The reason we have so few geniuses is that people do not have faith in what they know to be true.
Genius learns from nature. Talent learns from art.
Genius is to believe your own thought. To believe what is true for you is ultimately true.
Genius is the ability to see the obvious.
A man of genius makes no mistakes. His errors are the portals of discovery.
There is in every madman a misunderstood genius whose idea, shining in his head, frightened people, and for whom delirium was the only solution to the strangulation that life had prepared for him.
It is frequently the tragedy of the great artist, as it is of the great scientist, that he frightens the ordinary man. If he is more than a popular story-teller it may take humanity a generation to absorb and grow accustomed to the new geography with which the scientist or artist presents us. Even then, perhaps only the more imaginative and literate may accept him. Subconsciously the genius is feared as an image breaker; frequently he does not accept the opinions of the mass, or man’s opinion of himself.
It takes a lot of time to be a genius, you have to sit around so much doing nothing, really doing nothing.
A genius is the man in whom you are least likely to find the power of attending to anything insipid or distasteful in itself. He breaks his engagements, leaves his letters unanswered, neglects his family duties incorrigibly, because he is powerless to turn his attention down and back from those more interesting trains of imagery with which his genius constantly occupies his mind.
The genius differs from us men in being able to endure isolation, his rank as a genius is proportionate to his strength for enduring isolation, whereas we men are constantly in need of “the others,” the herd; we die, or despair, if we are not reassured by being in the herd, of the same opinion as the herd.
Man as an individual is a genius. But men in the mass form the Headless Monster, a great, brutish idiot that goes where prodded.
Precisely because the tyranny of opinion is such as to make eccentricity a reproach, it is desirable, in order to break through that tyranny, that people should be eccentric. Eccentricity has always abounded when and where strength of character has abounded; and the amount of eccentricity in a society has generally been proportional to the amount of genius, mental vigor, and moral courage it contained. That so few dare to be eccentric marks the chief danger of the time.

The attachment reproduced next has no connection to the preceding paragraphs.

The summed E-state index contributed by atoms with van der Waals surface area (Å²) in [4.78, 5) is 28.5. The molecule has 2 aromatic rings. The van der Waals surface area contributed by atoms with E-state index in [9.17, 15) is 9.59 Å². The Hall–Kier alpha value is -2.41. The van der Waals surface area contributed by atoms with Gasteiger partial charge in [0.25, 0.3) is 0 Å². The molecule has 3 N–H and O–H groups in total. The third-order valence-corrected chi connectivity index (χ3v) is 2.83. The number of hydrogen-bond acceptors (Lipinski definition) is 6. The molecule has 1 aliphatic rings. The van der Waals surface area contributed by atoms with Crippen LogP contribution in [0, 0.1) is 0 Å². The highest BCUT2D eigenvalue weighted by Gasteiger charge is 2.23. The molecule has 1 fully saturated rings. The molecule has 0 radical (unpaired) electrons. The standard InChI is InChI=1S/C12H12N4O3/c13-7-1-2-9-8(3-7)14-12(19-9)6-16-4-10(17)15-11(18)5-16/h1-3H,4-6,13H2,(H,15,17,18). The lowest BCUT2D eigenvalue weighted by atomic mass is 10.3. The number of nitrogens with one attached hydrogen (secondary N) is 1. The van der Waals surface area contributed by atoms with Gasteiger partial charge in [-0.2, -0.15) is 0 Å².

Genius is its own reward; for the best that one is, one must necessarily be for oneself… Further, genius consists in the working of the free intellect, and as a consequence the productions of genius serve no useful purpose. The work of genius may be music, philosophy, painting, or poetry; it is nothing for use or profit. To be useless and unprofitable is one of the characteristics of genius; it is their patent of nobility.
What makes men of genius, or rather, what they make, is not new ideas, it is that idea – possessing them – that what has been said has still not been said enough.
The great things in life are what they seem to be. And for that reason, strange as it may sound to you, often are very difficult to interpret (understand).
Thousands of geniuses live and die undiscovered – either by themselves or by others.
The world is always ready to receive talent with open arms. Very often it does not know what to do with genius.
Genius makes its observations in short-hand; talent writes them out at length.
A genius is one who shoots at something no one else can see, and hits it.
Genius is the capacity for productive reaction against one’s training.
Adversity reveals genius, prosperity conceals it.
So few people think. When we find one who really does, we call him a genius.
Art is a jealous mistress, and, if a man have a genius for painting, poetry, music, architecture, or philosophy, he makes a bad husband, and an ill provider, and should be wise in season, and not fetter himself with duties which will imbitter his days and spoil him for his proper work.
Genius has somewhat of the infantine; but of the childish not a touch or taint.
Neither a lofty degree of intelligence nor imagination nor both together go to the making of genius. Love, love, love, that is the soul of genius.